Women's Soccer News: Maryland Capitols FC Join Women’s Premier Soccer League for 2012 Season
The Maryland Capitols FC will become one of the newest teams in the Women’s Premier Soccer League (WPSL) when they take to the pitch for the 2012 season. The team will play at the Prince Georges Sports Complex in Landover, Maryland, and will be the second WPSL team in the state, along with ASA Chesapeake Charge which will move to the new WPSL Elite League. The team looks to establish a strong presence in the Washington, D.C. metropolitan area, including Southern Maryland and Northern Virginia.
David Jones, CEO and Head Coach of the Maryland Capitols, is no stranger to the WPSL, having been involved with the Philadelphia Pirates from 2005 to 2006, before joining the U.S. Army. After several years serving overseas, Jones returned to the United States and is now stationed at Bethesda Naval Hospital. Seeing the opportunity in the region, he contacted the WPSL about a new franchise.
“I came back in April of 2011 and got back in touch with the WPSL,” Jones explained, “mainly because there was a niche market with Washington Freedom not being around. I understood that Chesapeake Charge were already in the WPSL, but they were further north than us and I felt there was certainly room to bring a team into South Maryland.”
Jones has a long background with the beautiful game, having grown up in England and played in the Manchester United youth system. He was one of the youngest professional players to compete in the Hong Kong First Division, at the age of 16, and later played with Stockport County and Chester City in England and Tenerife in the Spanish B League. In 2000 Jones had the opportunity to play in the MLS in New York, but tore his ACL, effectively ending his playing career.
In the meantime, Jones had earned his UEFA A License and had already coached before coming to the United States. After leaving New York, he helped the South Jersey Barons with their W-League franchise. Then in 2005 came the opportunity with the WPSL.
“I felt the women’s teams weren’t really getting the exposure and the level of competition they needed,” Jones explained, “so I looked into other alternatives at that time. The WPSL was a natural progression to go into. Being in Philadelphia, a hotbed of soccer, we established a team there in the WPSL and actually proved to be quite successful.”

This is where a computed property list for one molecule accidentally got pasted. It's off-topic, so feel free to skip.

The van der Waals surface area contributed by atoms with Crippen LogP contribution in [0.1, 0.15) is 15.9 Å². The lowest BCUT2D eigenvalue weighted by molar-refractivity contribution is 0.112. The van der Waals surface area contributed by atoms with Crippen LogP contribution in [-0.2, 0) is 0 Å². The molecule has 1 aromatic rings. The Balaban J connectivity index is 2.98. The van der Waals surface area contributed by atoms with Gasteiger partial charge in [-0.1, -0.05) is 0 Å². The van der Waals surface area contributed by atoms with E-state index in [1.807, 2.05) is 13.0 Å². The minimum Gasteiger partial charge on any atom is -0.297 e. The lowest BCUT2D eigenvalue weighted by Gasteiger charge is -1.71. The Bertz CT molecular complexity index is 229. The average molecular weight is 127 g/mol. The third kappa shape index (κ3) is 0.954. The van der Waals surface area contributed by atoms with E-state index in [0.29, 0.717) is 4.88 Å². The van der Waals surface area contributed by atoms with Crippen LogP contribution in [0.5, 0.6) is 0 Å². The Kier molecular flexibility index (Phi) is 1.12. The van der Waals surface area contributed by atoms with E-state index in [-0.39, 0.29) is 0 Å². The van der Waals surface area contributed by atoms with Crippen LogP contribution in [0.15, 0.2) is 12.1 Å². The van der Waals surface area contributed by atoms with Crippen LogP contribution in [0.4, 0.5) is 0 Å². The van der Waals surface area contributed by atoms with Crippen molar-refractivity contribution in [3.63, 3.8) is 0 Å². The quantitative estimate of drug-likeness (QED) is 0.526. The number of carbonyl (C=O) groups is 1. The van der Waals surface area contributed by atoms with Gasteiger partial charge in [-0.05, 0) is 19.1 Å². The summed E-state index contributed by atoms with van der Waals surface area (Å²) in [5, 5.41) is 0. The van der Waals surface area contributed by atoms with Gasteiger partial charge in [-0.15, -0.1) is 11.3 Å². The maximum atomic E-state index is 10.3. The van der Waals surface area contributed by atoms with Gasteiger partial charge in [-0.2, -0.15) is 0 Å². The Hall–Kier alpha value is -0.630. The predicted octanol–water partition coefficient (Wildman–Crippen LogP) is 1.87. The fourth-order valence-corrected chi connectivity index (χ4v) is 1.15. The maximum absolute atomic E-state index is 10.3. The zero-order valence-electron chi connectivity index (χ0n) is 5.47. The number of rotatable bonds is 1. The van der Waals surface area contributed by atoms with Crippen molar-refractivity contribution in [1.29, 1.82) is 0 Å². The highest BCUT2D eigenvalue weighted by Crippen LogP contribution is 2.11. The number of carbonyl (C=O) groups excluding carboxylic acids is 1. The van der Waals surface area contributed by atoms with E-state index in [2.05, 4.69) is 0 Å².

For Jones, the WPSL was the right choice for women’s soccer. “I liked the way they did things and I liked their branding strategy,” he said. “I also liked the fact that it was women’s soccer first and foremost. I appreciated the infrastructure that they had put in place and the level of competition and how that worked. You want to be involved in something that works and is successful.”
|Maryland Capitols President Mario Repole (L) and CEO/Coach David Jones (C) pose with WPSL Commissioner Jerry Zanelli at the leagues Annual General Meeting in Las Vegas.
Asked about his goals for the Maryland Capitols, Jones said that he hoped to establish the local brand in the Washington D.C. Metro area as an alternative to the DC United Women in the W-League. Although they are not directly affiliated with DC United of the MLS, being owned by Northern Virginia Majestics, the W-League team has a strong start with name recognition and the fact that they play at the same site that Washington Freedom used to play.
“For us it’s important to get our own identity,” Jones said. “We’re not trying to be Washington Freedom, we’re not trying to be DC United Women, we’re trying to be the premier women’s soccer franchise in the Maryland area.”
“Long term, obviously we want to make sure we establish ourselves in the WPSL as a competitive team,” he continued. “We want to make sure we are able to provide that platform for women players in the DC Metro area who want to come and play soccer. Hopefully we can be that franchise that they want to come to.”
To that end, Maryland Capitols have already begun to reach out to youth soccer clubs in both Northern Virginia and the DC Metro areas. The team wants to develop a local identity that youth players can connect with, and are working with several Washington Freedom alumni who are still in the area. The club also hopes to connect with the University of Maryland, Georgetown, George Mason and other local universities.
“What we’re hoping to do with these players is to produce the next stage of women’s soccer heroes for the local youth clubs,” said Jones. “And we’re hoping to reignite the support that Washington Freedom had.”
Looking ahead for the league, Jones sees much success coming for the WPSL. He is particularly impressed with their ability to establish a league with over 70 teams in a relatively short span of time. The fact that it is a women-only league is important for Jones, as is the league’s emphasis on affordability for both teams and fans.
“They (the WPSL) make it affordable for teams to come in,” Jones said. “They do whatever they need to do support-wise to make sure you have what you need as a platform to bring in the best players in your area and be competitive.”
With drive, dedication and a strong background in women’s soccer, David Jones expects to be a part of the WPSL for many years to come.
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